Little Cayman 2023 Trip Recap - Bluewater Dive Travel
Little Cayman 2023 Trip Recap

Little Cayman 2023 Trip Recap


Bluewater Travel'S Underwater GOPRO VIDEO Workshop

Trip report words by Todd Kortte, Images & videos by Todd Kortte & Guests


You can’t ask for much more when you are staying at a dive resort like the Little Cayman Beach Resort in the Cayman Islands.  The entire experience is straight out of a post card.  This remote island in the Caribbean is a perfect getaway for any level of scuba diver.  84-degree water, 100+ feet visibility, calm seas, great food, white sandy beaches, coconuts, iguanas….and simple diving with minimal currents that will definitely make you forget about the rest of the world. 

The remote island has many wonderful dive sites, and very few dive boats that can visit these sites, so it feels like you have the entire Island to yourself.  We logged 17 dives during our week at the Little Cayman Beach Resort.  Most of these were along Bloody Bay and Jackson’s Point.  The dive sites were only a 20-minute boat ride away from the resort, and the boat rides were just as gorgeous and relaxing as the diving. 

 Little Cayman Beach resort Little Cayman Beach resort


The marine life around Little Cayman Island was your typical Caribbean favorites.  Schooling grunts, sponges, sea fans, brain coral, friendly Groupers.   A typical dive would start off on a wall and end up in the shallow 25-40 feet of water under and around the boat.  We had 2 morning dives after a nice breakfast, and 1 dive after lunch.  The dives were just as enjoyable and relaxing as the resort.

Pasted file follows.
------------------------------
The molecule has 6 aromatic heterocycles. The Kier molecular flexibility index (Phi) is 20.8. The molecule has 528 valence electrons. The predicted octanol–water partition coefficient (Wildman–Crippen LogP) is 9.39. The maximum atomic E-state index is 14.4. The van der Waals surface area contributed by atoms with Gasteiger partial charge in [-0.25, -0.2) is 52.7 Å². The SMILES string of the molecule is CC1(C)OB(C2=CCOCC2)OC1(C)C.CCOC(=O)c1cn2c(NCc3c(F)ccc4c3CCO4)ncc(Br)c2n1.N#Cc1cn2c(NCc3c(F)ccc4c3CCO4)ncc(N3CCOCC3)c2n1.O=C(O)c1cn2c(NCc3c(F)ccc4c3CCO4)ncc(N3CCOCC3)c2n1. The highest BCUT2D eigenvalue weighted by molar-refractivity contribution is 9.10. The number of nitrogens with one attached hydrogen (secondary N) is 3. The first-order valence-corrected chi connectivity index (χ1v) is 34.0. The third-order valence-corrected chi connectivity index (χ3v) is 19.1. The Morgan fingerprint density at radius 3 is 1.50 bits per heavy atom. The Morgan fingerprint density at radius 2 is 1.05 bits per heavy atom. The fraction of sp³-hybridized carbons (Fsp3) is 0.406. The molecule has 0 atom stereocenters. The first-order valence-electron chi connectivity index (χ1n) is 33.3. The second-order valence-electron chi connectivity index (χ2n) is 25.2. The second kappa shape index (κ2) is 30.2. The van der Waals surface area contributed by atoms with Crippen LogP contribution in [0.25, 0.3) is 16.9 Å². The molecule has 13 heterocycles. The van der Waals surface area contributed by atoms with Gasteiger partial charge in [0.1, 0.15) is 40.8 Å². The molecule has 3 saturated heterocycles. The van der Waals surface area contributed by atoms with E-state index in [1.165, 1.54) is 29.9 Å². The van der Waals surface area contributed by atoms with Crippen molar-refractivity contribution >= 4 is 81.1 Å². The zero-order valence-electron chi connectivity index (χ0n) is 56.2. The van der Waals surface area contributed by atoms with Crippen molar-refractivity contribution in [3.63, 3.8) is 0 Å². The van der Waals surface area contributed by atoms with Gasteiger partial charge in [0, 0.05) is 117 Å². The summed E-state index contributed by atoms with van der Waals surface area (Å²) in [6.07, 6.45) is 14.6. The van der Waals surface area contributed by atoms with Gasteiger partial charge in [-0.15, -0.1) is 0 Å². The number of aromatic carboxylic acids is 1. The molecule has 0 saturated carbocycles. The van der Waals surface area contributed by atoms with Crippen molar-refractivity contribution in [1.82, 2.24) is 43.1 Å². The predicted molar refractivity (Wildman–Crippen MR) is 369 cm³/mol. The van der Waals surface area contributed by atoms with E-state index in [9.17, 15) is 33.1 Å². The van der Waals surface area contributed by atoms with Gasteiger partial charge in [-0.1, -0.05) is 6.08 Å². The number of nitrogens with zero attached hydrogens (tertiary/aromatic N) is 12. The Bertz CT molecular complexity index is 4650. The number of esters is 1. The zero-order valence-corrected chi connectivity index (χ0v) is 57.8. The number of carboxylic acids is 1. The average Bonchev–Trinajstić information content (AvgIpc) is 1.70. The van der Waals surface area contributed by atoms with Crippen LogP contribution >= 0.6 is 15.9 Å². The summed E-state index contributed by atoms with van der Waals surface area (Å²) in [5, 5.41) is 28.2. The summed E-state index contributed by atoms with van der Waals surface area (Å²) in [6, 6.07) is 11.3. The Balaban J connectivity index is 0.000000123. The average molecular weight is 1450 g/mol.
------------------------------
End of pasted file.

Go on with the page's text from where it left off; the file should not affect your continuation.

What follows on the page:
Little Cayman Pink Vase Sponge Little Cayman Underwater Divers Little Cayman Grouper Little Cayman Giant Sea Anemone Little Cayman Spanish Null Little Cayman Grunts Little Cayman Worms Little Cayman Bar jacks Little Cayman Lionfish


The squid were the highlight of the week.  Normally Caribbean reef squid keep a good distance from you.  But we were lucky enough to find a few squid that seemed to like the attention…or maybe their reflections in our lenses.  They did not seem shy at all and made for a moment underwater that will not be forgotten.  One of our dive masters showed us how to talk to the squid with hand gestures that mimicked the arms of the squid.  By curling up a couple fingers, you can spark the interest of the squid.  A few of us tried it.  I am not sure if it worked or not, but it did seem to catch their attention.  Most of the marine life around Little Cayman Island was not shy of divers.  The life would let you get within inches of your camera lens. 


Little Cayman Squid Little Cayman Filming Squid Little Cayman Squid Little Cayman Filming Squid Little Cayman Squid Close Up Little Cayman Squid Little Cayman Squid Little Cayman Squid Little Cayman Squid 


The wall diving was excellent.  Very typical Caribbean walls with large sponges, crabs, lobsters, and an occasional reef shark.  One of the most photographed walls in the Cayman Islands is the Great Wall West.  A 90 degree drop to 6000 feet deep.  The dive master brought us all off the wall to get a good sense of how small we were…and to feel the magnitude and presence of the wall. 


  Little Cayman Wall Diving Little Cayman Wall Diving


Some of the barrel sponges are said to be more than 2000 years old.  The redwoods of the ocean.  The size of the giant barrel sponges was impressive.  Some were larger than refrigerators!  Over 6 feet in diameter and/or height.  It was unbelievable how large some of them were.  To think they have been living in our oceans for more than 2000 years was something to admire and respect. 


Little Cayman Barrel Sponge


A 45-minute boat ride from the Little Cayman Beach Resort, on the northwest side of Cayman Brac Island, lies the wreck of the MV Captain Keith Tibbetts.  A 330-foot Russian frigate owned by Cuba, and intentionally sunk in 1996 to be made into an artificial reef.  The crystal-clear water made for spectacular views of the wreck.  The turret guns remain in place and make for great videos.  The wreck was ripped in half from hurricane Ivan in 2004.  Hurricane season runs from July to November.